Artificial extra base pairs (unnatural base pairs) that function as a third base pair in replication, transcription, and/or translation expand the genetic alphabet of DNA, creating a new research area, xenobiology, for novel biology systems. Through the unnatural base pairs, additional functional components can be incorporated into DNA, RNA, and protein. Unnatural base pairs can be used for new qPCR, PCR visualization, and multiplex PCR methods. Hydrophobic unnatural bases greatly augment the affinities of DNA aptamers that specifically bind to target molecules. Semi-synthetic organisms with six-letter DNA can produce new proteins containing unnatural amino acids. In this talk, I will introduce xenobiology using unnatural base pair systems and a wide variety of their applications.

Charles Johannes
p53 Lab

A*STAR Peptide Engineering Platform (PEP): Enabling Naturally Inspired Modalities and Technologies

Peptides are a cornerstone of natureÕs diversity and function. As part of the Peptide Engineering Programme we have been inspired by the simplicity of how peptides are assembled and the seemingly infinite properties and function that can be derived. With innovations in technologies such as deep sequencing and microwave synthesizers we can now begin to harness natureÕs power and evolve our contemporary chemical and biological tools to develop new modalities. I will highlight our approach and share our preliminary results.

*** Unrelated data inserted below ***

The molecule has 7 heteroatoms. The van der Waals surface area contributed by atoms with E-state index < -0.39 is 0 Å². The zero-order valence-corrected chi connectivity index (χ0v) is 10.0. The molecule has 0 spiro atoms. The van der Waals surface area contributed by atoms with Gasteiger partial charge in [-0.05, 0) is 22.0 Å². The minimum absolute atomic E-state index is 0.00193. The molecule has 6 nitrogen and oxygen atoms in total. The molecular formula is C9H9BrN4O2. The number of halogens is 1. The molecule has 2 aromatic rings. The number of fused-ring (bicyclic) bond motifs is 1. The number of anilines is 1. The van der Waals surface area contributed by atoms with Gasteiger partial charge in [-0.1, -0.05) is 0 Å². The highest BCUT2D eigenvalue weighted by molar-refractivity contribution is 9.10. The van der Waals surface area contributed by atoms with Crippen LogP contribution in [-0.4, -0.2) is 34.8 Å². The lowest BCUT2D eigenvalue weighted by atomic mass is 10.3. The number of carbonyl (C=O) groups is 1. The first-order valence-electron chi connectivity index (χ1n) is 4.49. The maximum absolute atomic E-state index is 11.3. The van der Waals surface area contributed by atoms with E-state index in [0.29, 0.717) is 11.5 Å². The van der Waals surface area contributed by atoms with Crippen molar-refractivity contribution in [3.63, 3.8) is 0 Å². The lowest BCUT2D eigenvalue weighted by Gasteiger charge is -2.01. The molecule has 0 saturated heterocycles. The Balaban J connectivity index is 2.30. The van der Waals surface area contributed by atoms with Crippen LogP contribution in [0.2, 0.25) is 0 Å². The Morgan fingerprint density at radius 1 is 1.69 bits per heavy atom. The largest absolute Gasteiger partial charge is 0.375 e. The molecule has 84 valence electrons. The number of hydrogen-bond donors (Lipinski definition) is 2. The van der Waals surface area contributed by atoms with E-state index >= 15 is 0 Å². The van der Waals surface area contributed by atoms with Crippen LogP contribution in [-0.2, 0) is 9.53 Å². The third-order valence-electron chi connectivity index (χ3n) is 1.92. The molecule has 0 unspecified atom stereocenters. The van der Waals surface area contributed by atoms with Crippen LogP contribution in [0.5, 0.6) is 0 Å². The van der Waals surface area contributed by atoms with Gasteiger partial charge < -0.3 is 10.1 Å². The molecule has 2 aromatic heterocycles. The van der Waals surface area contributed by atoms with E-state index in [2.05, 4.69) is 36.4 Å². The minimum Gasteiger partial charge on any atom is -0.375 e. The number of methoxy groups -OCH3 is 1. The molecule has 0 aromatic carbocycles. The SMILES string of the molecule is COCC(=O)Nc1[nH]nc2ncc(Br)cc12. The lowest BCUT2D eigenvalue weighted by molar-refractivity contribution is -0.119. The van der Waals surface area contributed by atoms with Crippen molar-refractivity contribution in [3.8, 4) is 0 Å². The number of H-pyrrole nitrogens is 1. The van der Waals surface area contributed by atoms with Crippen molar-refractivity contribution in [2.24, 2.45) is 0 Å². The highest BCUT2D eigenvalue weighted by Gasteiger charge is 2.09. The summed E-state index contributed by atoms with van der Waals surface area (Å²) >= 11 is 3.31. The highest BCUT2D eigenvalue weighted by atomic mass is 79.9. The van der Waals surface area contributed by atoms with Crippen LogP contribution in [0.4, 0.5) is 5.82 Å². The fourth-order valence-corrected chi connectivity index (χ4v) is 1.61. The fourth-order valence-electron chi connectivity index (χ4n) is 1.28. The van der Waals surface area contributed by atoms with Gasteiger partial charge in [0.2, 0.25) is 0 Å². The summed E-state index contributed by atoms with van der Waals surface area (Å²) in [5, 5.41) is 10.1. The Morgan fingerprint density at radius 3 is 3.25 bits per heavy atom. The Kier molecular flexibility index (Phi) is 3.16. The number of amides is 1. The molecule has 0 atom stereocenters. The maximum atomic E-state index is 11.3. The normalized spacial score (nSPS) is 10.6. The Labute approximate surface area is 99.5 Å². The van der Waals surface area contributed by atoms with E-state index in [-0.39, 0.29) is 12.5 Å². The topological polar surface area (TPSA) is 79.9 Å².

Session 4: Therapeutics

Matthew Chang
National University of Singapore

Engineering microbes to rewire host-microbiome interactions

The wealth of knowledge on the human microbiota composition and its role in health and disease has recently spurred the development of novel therapeutic strategies. Furthermore, with an array of genetic tools that are readily available, we can design and build genetic circuits, edit and rewrite genomes and reprogram cells to foster novel microbiota-based interventions. Herein, we present our work in engineering gut-resident microbes as a versatile platform equipped with clinically relevant functionalities for various diseases. This conceptual approach of transforming gut microbes as live biotherapeutics with prophylactic and therapeutic efficacy has been demonstrated against pathogenic infections and chronic metabolic diseases such as cancer. This work provides a strong foundation in the application of engineered microbes for modulating microbiota-host metabolism and interactions and supports the use of functional microbes as a viable strategy for clinical intervention.